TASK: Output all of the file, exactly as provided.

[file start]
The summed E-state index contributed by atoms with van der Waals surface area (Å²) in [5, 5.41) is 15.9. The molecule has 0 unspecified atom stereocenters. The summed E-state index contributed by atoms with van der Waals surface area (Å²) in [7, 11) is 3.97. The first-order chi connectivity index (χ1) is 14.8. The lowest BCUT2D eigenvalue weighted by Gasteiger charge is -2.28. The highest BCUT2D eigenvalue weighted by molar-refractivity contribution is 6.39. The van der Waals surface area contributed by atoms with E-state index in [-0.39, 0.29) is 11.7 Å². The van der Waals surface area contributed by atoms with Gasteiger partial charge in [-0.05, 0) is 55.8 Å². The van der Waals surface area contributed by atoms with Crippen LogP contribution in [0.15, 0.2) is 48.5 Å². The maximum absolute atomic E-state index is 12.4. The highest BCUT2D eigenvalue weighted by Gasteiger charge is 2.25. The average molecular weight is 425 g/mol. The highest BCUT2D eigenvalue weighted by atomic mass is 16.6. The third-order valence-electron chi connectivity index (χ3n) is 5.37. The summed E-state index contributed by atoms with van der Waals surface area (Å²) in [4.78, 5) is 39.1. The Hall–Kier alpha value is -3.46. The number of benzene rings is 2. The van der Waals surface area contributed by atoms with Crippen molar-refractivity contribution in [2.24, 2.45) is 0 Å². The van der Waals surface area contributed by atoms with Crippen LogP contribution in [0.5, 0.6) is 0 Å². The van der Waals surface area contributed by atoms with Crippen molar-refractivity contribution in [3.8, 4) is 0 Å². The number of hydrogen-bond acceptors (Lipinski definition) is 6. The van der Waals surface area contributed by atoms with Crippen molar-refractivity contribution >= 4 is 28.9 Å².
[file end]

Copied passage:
The summed E-state index contributed by atoms with van der Waals surface area (Å²) in [5, 5.41) is 15.9. The molecule has 0 unspecified atom stereocenters. The summed E-state index contributed by atoms with van der Waals surface area (Å²) in [7, 11) is 3.97. The first-order chi connectivity index (χ1) is 14.8. The lowest BCUT2D eigenvalue weighted by Gasteiger charge is -2.28. The highest BCUT2D eigenvalue weighted by molar-refractivity contribution is 6.39. The van der Waals surface area contributed by atoms with E-state index in [-0.39, 0.29) is 11.7 Å². The van der Waals surface area contributed by atoms with Gasteiger partial charge in [-0.05, 0) is 55.8 Å². The van der Waals surface area contributed by atoms with Crippen LogP contribution in [0.15, 0.2) is 48.5 Å². The maximum absolute atomic E-state index is 12.4. The highest BCUT2D eigenvalue weighted by Gasteiger charge is 2.25. The average molecular weight is 425 g/mol. The highest BCUT2D eigenvalue weighted by atomic mass is 16.6. The third-order valence-electron chi connectivity index (χ3n) is 5.37. The summed E-state index contributed by atoms with van der Waals surface area (Å²) in [4.78, 5) is 39.1. The Hall–Kier alpha value is -3.46. The number of benzene rings is 2. The van der Waals surface area contributed by atoms with Crippen molar-refractivity contribution in [2.24, 2.45) is 0 Å². The van der Waals surface area contributed by atoms with Crippen LogP contribution in [0.5, 0.6) is 0 Å². The van der Waals surface area contributed by atoms with Crippen molar-refractivity contribution in [3.8, 4) is 0 Å². The number of hydrogen-bond acceptors (Lipinski definition) is 6. The van der Waals surface area contributed by atoms with Crippen molar-refractivity contribution >= 4 is 28.9 Å².